It’s a well-known fact that fans of the romance genre love eBooks, and Harlequin, Ellora’s Cave and other savvy publishers are serving their needs well, but who else is a potential eBook reader?
The Huffington Post‘s new Books section offers two possible answers: readers in developing economies…
The growth in worldwide literacy has created a massive affordability gap between those who want books, and those who can afford them. Therein lies both the threat and the opportunity facing publishers.
The publishing industry has successfully responded to the price issue in the past by releasing lower cost formats such as the mid-sized trade paperback and the small purse-sized mass market paperback. Each lower cost format dropped the price 30-50 percent.
By offering customers a cheaper, smaller and less expensive format, publishers expanded the available market for their books and enabled a larger number of readers to gain access to affordable reads.
Mark Coker, Why We Need $4.00 Books
By marketing the Kindle to people like me — i.e. ‘adults’ who already read regularly and don’t need to be sold on how great books are– publishing is merely doubling down on the biggest problem facing the industry: not enough people read books. Right now, e-readers are being touted as an alternative to paper. Big mistake. E-readers should be promoted as a cool option for non readers or hesitant readers. Instead, those readers are stunningly being ignored.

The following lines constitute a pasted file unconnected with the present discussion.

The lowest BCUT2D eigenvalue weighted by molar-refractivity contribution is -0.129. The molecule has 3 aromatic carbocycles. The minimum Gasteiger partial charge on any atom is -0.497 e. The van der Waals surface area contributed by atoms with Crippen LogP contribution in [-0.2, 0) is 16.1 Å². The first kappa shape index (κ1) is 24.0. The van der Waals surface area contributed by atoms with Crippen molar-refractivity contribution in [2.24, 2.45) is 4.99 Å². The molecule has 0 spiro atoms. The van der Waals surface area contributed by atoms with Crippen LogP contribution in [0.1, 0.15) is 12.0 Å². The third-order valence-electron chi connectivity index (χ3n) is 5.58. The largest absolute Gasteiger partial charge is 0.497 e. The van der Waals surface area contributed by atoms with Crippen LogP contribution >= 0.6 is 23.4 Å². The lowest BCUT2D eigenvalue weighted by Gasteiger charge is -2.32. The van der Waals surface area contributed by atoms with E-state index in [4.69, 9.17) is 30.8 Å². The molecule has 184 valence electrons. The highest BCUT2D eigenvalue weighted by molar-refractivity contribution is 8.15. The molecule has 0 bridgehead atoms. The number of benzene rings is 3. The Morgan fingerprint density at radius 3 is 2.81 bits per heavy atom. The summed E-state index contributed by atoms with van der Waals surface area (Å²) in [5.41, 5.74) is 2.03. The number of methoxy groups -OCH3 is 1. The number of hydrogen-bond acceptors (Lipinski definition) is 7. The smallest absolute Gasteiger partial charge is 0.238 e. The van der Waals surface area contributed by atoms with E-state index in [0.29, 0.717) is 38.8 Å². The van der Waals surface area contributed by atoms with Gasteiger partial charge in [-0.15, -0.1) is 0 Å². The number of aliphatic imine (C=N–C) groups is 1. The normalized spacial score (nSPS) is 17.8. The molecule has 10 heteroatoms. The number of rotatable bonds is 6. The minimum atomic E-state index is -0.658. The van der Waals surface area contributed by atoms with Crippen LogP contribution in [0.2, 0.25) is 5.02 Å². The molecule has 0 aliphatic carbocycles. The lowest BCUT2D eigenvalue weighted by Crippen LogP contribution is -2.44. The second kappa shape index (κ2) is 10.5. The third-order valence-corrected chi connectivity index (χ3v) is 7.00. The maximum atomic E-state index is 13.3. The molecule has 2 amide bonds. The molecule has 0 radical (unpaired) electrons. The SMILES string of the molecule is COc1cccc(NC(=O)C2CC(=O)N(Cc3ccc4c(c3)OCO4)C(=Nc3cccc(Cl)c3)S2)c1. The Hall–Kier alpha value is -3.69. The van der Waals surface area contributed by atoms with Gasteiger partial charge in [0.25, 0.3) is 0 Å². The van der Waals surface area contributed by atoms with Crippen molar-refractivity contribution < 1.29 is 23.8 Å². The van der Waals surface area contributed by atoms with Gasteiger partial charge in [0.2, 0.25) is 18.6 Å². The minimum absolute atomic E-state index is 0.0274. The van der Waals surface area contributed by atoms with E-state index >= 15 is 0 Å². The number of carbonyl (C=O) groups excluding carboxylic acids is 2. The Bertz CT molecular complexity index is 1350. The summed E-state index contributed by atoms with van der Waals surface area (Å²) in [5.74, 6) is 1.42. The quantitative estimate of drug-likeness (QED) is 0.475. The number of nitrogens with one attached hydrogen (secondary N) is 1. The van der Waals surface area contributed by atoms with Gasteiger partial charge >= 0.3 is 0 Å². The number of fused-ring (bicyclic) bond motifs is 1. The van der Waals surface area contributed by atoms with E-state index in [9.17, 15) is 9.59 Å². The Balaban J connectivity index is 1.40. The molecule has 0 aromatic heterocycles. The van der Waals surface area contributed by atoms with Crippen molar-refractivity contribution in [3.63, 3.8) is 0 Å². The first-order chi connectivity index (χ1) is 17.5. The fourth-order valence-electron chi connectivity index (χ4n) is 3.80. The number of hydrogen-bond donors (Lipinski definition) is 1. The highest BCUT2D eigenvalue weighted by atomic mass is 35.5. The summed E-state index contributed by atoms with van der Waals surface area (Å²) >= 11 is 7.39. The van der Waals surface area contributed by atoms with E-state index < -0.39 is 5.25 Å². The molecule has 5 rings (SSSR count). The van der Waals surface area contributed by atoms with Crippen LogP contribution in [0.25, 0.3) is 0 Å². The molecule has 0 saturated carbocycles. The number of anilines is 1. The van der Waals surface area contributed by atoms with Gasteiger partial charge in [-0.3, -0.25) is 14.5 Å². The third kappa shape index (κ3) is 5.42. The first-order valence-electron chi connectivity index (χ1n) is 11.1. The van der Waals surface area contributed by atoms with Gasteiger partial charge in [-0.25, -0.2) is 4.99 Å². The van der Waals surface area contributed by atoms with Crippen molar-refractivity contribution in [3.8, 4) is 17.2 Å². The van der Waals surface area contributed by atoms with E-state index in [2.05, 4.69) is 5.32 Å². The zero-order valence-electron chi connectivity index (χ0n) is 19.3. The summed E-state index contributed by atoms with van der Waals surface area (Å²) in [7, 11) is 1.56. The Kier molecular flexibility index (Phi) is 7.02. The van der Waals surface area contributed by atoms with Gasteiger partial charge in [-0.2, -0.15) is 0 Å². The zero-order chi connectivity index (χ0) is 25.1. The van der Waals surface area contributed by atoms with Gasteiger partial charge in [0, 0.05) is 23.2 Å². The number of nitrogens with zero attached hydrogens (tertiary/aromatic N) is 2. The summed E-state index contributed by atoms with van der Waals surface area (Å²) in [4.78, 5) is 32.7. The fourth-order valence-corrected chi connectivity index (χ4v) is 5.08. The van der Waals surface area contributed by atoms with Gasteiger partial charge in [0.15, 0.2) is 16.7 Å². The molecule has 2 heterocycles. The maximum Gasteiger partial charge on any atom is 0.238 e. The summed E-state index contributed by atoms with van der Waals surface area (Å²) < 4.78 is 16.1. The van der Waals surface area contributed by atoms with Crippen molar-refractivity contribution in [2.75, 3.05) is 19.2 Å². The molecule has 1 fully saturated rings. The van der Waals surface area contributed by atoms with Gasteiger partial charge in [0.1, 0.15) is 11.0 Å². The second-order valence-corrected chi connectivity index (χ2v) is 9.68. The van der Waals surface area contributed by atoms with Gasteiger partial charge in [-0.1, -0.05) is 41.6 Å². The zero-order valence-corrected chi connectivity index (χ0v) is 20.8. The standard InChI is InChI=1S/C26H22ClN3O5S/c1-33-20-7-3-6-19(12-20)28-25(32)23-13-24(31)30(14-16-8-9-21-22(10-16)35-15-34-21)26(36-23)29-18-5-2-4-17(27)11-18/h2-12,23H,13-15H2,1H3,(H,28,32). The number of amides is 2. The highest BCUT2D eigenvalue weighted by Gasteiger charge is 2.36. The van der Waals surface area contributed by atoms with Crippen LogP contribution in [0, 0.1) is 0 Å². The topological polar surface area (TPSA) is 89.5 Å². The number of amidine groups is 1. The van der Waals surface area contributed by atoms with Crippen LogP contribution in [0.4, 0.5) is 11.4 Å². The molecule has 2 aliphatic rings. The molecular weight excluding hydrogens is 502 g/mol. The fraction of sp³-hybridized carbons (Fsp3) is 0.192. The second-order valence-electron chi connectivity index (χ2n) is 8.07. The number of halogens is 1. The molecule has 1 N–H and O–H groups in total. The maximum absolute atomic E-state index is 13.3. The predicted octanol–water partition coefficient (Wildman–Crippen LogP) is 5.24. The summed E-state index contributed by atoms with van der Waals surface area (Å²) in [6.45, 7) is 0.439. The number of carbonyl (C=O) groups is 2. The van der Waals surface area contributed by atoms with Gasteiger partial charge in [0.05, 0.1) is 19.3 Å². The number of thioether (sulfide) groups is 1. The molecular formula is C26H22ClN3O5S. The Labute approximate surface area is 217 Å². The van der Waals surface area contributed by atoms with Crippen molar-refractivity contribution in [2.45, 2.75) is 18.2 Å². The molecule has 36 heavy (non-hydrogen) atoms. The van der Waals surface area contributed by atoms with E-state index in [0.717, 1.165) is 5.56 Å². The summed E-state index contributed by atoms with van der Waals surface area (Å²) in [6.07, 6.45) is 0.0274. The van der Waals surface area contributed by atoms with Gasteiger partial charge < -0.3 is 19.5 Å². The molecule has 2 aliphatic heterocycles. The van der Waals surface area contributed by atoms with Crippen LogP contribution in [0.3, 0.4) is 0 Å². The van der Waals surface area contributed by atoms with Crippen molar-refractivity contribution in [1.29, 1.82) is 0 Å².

Jason Pinter, Why the Digital Revolution is Missing the Big Picture
While industry navel-gazing makes for interesting reading, what’s been missing from the discussion is the perspective of consumers themselves, and the Book Industry Study Group is looking to add that critical piece to the puzzle via a new research study: Consumer Attitudes toward eBook Reading.
Although much of the publishing industry is working hard to develop and implement digital strategies, there is little available research that evaluates book consumers’ actual interest in and preferences for digital content, or the factors that influence their reading habits and purchasing decisions.
To help fill this void, BISG’s Research Committee, led by Debbie Stier, SVP, Associate Publisher for HarperStudio and Director of Digital Marketing for HarperCollins, is developing a new research study with the help of survey partner PubTrack Consumer that will directly survey today’s eBook consumer.
The study began in August 2009 and publication is planned for the 1st quarter of 2010, perhaps in time to be discussed at Digital Book World?